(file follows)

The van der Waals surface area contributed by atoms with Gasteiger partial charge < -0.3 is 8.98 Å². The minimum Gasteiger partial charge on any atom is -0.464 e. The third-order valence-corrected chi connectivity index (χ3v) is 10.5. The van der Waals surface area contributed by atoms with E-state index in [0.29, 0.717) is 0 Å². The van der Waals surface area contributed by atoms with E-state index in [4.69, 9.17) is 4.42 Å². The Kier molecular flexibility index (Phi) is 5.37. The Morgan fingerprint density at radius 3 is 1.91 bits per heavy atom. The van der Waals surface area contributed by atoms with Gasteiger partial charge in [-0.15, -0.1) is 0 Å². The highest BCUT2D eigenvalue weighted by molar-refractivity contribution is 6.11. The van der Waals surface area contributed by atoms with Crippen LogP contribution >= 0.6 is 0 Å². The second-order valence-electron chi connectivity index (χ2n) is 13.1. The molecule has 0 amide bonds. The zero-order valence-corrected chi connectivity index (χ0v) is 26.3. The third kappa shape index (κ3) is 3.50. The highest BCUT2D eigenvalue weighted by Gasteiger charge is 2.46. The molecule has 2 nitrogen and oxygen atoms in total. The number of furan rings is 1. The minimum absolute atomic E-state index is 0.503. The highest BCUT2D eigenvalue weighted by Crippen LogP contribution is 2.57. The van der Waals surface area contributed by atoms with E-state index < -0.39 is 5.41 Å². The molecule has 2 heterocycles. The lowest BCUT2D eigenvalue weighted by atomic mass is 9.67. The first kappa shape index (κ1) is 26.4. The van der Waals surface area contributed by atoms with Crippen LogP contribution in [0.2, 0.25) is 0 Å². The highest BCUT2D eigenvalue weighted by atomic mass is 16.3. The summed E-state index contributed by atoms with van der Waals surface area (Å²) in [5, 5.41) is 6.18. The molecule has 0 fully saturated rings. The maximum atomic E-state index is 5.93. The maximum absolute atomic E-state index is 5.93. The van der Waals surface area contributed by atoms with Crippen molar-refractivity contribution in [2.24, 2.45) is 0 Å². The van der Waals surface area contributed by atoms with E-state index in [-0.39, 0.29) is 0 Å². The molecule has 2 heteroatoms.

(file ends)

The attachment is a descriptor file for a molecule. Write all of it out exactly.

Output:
The van der Waals surface area contributed by atoms with Gasteiger partial charge < -0.3 is 8.98 Å². The minimum Gasteiger partial charge on any atom is -0.464 e. The third-order valence-corrected chi connectivity index (χ3v) is 10.5. The van der Waals surface area contributed by atoms with E-state index in [0.29, 0.717) is 0 Å². The van der Waals surface area contributed by atoms with E-state index in [4.69, 9.17) is 4.42 Å². The Kier molecular flexibility index (Phi) is 5.37. The Morgan fingerprint density at radius 3 is 1.91 bits per heavy atom. The van der Waals surface area contributed by atoms with Gasteiger partial charge in [-0.15, -0.1) is 0 Å². The highest BCUT2D eigenvalue weighted by molar-refractivity contribution is 6.11. The van der Waals surface area contributed by atoms with Crippen LogP contribution >= 0.6 is 0 Å². The second-order valence-electron chi connectivity index (χ2n) is 13.1. The molecule has 0 amide bonds. The zero-order valence-corrected chi connectivity index (χ0v) is 26.3. The third kappa shape index (κ3) is 3.50. The highest BCUT2D eigenvalue weighted by Gasteiger charge is 2.46. The molecule has 2 nitrogen and oxygen atoms in total. The number of furan rings is 1. The minimum absolute atomic E-state index is 0.503. The highest BCUT2D eigenvalue weighted by Crippen LogP contribution is 2.57. The van der Waals surface area contributed by atoms with E-state index < -0.39 is 5.41 Å². The molecule has 2 heterocycles. The lowest BCUT2D eigenvalue weighted by atomic mass is 9.67. The first kappa shape index (κ1) is 26.4. The van der Waals surface area contributed by atoms with Crippen LogP contribution in [0.2, 0.25) is 0 Å². The highest BCUT2D eigenvalue weighted by atomic mass is 16.3. The summed E-state index contributed by atoms with van der Waals surface area (Å²) in [5, 5.41) is 6.18. The molecule has 0 fully saturated rings. The maximum atomic E-state index is 5.93. The maximum absolute atomic E-state index is 5.93. The van der Waals surface area contributed by atoms with Crippen molar-refractivity contribution in [2.24, 2.45) is 0 Å². The van der Waals surface area contributed by atoms with E-state index in [-0.39, 0.29) is 0 Å². The molecule has 2 heteroatoms.